> Electronic Voting Machines: Can We Trust Their Results?
Avi Rubin, professor of computer science and technical director of the Information Security Institute at Johns Hopkins
Avi Rubin has conducted research on the electronic voting machines that many states bought to try to avoid the "hanging chads" and other punch card ballot problems that created an uproar during the 2000 presidential election. Rubin believes the touchscreen machines pose problems of their own, because they are vulnerable to tampering and, in the absence of a paper trail, do not permit a meaningful recount in a contested race. Rubin has testified before government panels regarding his concerns. He also has studied security hazards posed by Internet voting. In addition to his research, Rubin can discuss his hands-on election-day experiences with voting machines as an election judge in Baltimore County. Rubin's book Brave New Ballot: The Battle to Safeguard Democracy in the Age of Electronic Voting (Random House, September 2006) tells of both his role as a whistle-blower and his observations of electronic voting in action. Rubin leads A Center for Correct, Usable, Reliable, Auditable and Transparent Elections (ACCURATE), a team of computer scientists and other academic researchers from across the country working to help bring the latest research, insights and innovations from the lab to the voting booth, with funding from the National Science Foundation. See www.nsf.gov/news/news_summ.jsp?cntn_id=111660.
Contact Phil Sneiderman at 443-287-9960 or prs@jhu.edu.

> The impact of the economy on presidential elections
Jon Faust, professor and director of the Center for Financial Economics at Johns Hopkins
Faust has studied the interaction between the economy and presidential elections. Prior to joining the Johns Hopkins faculty in 2006, he spent 15 years at the Federal Reserve Board, most recently as assistant director in the Division of International Finance. Bios of Faust are available at www.econ.jhu.edu/people/faust/index.html www.econ.jhu.edu/people/faust/index.html and www.e105.org/faustj/.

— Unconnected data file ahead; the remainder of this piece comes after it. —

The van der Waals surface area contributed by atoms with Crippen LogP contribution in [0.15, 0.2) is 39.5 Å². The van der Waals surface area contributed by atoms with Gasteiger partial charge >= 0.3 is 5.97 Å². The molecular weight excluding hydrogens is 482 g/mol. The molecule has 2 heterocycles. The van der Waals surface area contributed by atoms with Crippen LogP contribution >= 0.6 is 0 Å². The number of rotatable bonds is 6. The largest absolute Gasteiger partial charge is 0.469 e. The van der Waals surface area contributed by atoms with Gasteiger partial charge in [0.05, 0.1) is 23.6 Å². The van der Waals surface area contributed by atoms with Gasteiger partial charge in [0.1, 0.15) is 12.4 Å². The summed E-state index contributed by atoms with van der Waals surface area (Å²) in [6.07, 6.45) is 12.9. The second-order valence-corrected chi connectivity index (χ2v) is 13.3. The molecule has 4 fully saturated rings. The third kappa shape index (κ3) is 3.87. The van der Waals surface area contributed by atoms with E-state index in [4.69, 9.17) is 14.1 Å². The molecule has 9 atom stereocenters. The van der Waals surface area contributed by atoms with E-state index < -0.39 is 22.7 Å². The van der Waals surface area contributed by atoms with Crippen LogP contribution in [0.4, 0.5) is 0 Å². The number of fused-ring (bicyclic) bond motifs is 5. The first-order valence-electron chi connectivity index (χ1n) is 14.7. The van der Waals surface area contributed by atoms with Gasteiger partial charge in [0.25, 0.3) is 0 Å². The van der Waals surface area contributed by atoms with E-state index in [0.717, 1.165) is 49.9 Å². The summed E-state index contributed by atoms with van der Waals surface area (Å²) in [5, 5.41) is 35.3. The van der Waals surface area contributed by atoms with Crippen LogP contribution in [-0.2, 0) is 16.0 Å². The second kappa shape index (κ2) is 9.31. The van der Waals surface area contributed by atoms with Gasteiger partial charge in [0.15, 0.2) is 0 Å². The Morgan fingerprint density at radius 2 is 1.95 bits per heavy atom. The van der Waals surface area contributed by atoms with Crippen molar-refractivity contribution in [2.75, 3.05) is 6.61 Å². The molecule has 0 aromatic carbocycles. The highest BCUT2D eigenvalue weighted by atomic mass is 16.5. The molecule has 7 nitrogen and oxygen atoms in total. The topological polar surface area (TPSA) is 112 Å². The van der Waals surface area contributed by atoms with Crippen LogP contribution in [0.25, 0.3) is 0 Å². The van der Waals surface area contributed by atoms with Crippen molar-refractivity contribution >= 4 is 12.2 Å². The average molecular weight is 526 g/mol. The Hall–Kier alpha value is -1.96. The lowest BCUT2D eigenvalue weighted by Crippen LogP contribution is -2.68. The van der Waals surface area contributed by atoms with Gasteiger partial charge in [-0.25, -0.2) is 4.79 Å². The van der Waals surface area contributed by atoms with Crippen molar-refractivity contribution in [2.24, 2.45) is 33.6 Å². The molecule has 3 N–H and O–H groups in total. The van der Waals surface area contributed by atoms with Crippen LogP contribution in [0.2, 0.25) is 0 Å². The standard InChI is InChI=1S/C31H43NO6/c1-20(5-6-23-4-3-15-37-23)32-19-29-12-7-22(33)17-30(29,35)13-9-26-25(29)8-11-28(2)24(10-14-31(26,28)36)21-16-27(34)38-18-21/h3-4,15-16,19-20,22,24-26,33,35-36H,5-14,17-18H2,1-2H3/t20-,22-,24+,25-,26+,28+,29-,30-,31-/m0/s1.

> Electronic Medical Records and Lowering Health Care Costs
Presidential candidates Barack Obama and John McCain have both endorsed using electronic medical records and information technology as a means to improve the quality of health care in the United States and contain high costs.

> Jonathan Weiner, DrPH, professor of health policy and management at the Johns Hopkins Bloomberg School of Public Health, studies the application of electronic health records and how there use could reform health care in the United States.
Contact Tim Parsons at 410-955-7619 or tmparson@jhsph.edu.

> Experts from the Carey Business School of Johns Hopkins University:
Public policy and propaganda on the campaign trail Martin Lattman, instructor, Department of Marketing
While Martin Lattman isn't a political scholar, his marketing expertise would be useful to reporters interested in understanding the positioning that the candidates are trying to achieve. Specifically, this refers to the distinctive place that Obama and McCain are hoping to occupy in the minds of their target voter audiences. "For politicians, this is a particularly vexing challenge because they're trying to appeal to multiple constituencies," Lattman said. "I think that Obama has done a reasonably good job with this, whereas McCain is lagging at this stage. In fairness to him, he has the burden of being associated with an unpopular president, so he's faced with the dilemma of how aggressively he should separate himself from the Bush administration."